EMBO Workshop Viruses of Microbes V: Biodiversity and Future Applications – also called EMBO Workshop on Viruses of the Microbes 2018 (VoM2018) – was held from July 9-13, 2018 at Wroclaw – a historic city of Poland – at University of Wroclaw.
Around 500 researchers from around the world, who’re currently working with ‘bacteriophage/phage’ were at this event. Prominent scientists from the field, such as Elizabeth Kutter, Rob Lavigne, Ramy K. Aziz, and Stephen Abedon were in attendance.
As antimicrobial resistance continues to be a major risk, with no significant alternatives in sight, the symposium aimed to bring together scientists working on this vintage approach called ‘phage therapy’ where ‘natural phage’ kill drug-resistant bacteria.
As the meeting completely aligned with my core research, I attended the symposium as a poster presenter and took part in a pre-conference workshop where different tools to analyze phage genomes were discussed. My poster was entitled “Phages: Nature’s Alternative to Antimicrobial Resistance Crisis”.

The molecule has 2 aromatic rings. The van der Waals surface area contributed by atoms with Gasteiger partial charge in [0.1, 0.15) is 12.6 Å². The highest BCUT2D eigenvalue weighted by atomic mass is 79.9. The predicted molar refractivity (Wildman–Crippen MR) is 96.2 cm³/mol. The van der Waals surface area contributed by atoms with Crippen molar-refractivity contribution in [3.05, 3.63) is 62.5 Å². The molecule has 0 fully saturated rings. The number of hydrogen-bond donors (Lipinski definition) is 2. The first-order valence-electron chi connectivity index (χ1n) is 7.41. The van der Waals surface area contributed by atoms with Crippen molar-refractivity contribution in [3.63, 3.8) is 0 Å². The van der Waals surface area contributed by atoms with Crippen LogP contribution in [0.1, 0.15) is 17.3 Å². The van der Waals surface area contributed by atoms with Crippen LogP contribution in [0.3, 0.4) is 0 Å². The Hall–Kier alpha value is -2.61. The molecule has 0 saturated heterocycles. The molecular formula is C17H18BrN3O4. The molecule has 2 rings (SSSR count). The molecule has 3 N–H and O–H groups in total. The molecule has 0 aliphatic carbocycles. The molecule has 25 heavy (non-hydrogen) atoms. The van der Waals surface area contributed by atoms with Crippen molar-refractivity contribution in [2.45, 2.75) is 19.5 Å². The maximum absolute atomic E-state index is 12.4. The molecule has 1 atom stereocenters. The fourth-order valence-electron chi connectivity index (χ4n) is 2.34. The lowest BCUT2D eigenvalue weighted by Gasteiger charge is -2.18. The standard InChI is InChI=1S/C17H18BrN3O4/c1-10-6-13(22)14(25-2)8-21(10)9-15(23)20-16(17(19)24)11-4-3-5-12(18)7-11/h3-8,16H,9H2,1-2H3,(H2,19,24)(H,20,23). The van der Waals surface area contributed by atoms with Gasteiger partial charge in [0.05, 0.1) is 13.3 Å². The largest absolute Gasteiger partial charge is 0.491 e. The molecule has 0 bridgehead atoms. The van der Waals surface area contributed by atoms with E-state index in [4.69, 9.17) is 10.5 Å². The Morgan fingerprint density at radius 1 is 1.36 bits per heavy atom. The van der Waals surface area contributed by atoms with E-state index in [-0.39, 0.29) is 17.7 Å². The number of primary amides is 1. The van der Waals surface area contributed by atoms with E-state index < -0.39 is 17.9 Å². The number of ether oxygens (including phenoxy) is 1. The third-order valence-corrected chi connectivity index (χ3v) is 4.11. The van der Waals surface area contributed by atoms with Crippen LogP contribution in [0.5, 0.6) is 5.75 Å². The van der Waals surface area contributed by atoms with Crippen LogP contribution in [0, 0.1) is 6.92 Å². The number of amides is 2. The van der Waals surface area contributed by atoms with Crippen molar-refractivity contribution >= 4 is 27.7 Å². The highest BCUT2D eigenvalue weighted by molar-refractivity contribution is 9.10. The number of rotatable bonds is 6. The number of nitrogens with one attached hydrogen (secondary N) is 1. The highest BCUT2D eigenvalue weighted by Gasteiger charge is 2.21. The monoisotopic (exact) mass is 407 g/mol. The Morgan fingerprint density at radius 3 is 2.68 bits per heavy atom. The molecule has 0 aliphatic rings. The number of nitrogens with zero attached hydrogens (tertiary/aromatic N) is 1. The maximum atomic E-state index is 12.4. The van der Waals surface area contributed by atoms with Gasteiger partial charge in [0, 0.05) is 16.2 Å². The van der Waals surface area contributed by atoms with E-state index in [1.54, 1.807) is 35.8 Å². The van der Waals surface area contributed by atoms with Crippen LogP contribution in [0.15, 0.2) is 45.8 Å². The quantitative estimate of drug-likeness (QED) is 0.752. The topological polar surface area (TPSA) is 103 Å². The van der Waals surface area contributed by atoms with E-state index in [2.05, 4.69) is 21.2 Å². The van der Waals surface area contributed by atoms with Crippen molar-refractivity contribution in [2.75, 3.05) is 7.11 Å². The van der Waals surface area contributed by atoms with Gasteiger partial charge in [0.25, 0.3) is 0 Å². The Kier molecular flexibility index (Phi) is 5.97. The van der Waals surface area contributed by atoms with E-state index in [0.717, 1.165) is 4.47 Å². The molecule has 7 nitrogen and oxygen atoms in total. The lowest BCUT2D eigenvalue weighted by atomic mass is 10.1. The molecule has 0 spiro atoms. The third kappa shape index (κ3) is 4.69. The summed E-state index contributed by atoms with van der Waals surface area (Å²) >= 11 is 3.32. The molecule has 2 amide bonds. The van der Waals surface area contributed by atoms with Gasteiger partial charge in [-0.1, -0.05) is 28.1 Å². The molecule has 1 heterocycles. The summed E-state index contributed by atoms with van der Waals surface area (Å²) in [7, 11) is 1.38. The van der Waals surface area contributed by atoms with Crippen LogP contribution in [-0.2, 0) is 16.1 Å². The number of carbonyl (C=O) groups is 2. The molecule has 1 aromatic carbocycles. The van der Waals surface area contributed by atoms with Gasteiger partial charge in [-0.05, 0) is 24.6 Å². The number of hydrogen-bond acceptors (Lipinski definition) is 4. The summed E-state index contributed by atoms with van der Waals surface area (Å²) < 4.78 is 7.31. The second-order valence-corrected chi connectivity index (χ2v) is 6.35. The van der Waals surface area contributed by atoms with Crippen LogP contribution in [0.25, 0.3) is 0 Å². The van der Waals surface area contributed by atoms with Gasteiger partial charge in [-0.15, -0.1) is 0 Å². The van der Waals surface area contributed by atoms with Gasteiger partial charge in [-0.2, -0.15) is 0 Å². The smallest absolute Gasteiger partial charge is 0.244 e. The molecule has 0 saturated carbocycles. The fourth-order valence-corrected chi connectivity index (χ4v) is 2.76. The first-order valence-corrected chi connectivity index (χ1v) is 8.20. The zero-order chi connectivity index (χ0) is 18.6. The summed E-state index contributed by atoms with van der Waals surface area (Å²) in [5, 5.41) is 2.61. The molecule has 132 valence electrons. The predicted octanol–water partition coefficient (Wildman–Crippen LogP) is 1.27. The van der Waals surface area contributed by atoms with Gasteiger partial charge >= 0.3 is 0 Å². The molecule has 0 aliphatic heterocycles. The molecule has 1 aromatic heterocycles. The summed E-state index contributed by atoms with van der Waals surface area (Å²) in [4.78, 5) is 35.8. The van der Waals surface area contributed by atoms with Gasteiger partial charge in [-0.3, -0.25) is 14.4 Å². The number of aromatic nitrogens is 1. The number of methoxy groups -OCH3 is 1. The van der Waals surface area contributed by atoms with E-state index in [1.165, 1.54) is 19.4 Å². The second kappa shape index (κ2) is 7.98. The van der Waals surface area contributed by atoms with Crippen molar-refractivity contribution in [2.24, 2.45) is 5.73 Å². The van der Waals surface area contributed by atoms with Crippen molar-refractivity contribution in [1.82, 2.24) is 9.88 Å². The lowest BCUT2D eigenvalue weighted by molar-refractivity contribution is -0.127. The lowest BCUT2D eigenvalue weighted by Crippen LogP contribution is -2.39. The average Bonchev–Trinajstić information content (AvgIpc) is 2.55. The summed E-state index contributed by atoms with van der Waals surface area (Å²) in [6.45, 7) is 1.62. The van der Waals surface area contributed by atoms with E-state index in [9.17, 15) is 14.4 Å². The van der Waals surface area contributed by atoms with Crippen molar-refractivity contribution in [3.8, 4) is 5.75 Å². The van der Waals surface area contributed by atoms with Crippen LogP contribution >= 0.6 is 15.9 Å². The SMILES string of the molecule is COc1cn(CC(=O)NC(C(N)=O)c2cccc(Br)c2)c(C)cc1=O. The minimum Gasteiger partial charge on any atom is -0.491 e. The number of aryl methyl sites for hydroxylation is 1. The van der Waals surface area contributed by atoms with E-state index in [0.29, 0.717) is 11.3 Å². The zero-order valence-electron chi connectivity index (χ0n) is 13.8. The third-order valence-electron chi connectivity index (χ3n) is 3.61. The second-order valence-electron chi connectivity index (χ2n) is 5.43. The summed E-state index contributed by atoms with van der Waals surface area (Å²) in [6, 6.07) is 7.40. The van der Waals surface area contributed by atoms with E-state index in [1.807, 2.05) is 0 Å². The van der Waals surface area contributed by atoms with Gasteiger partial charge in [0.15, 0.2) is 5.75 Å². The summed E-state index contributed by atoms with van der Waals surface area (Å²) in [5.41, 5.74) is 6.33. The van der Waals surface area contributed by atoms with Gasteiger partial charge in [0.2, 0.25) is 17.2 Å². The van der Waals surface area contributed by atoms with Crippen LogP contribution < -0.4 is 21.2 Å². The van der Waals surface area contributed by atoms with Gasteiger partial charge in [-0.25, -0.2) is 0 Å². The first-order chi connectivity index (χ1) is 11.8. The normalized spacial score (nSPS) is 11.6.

My participation in the event was primarily supported by a ‘President’s Fund’ grant from Society for Applied Microbiology (SfAM) and ‘EMBO Accommodation Grant for Young Researchers’.
The workshop introduced me to various tools (PHASTER, RAST) for phage genome analysis. Immediately after returning from the symposium, I was able to analyze genome of 3 phages (with complete annotation) which have been submitted to GenBank for publication.
The workshop also honed my skills on phage bioinformatics like genome mining, genome annotation, GenBank submission, NCBI archiving/search and genome publication.
Looking to the future
The experience gave me an opportunity to collaborate with like-minded researchers. With knowledge and skills gained at the event, our team is now ready for at least three publications (completely annotated genome announcements) and also completion of an original research article.
Hopefully, we’ll achieve our goals soon. Additionally, the workshop and conference were helpful in research design and areas where resource-limited labs can work on phage biology. As a result, we have re-oriented our research strategy/areas and very soon (within 2 months) one of my students will be completing her dissertation.
So, my participation has not only helped me gain skills and information, but also helped me import skills that will benefit students at the university.
Passing it on
This definitely broadened my understanding of various research areas on phage biology and phage engineering. As a phage researcher and thesis co-supervisor, I’m now able to work more efficiently and also connected with mentors willing to assist (Abedon, Rob) in research as well as publication.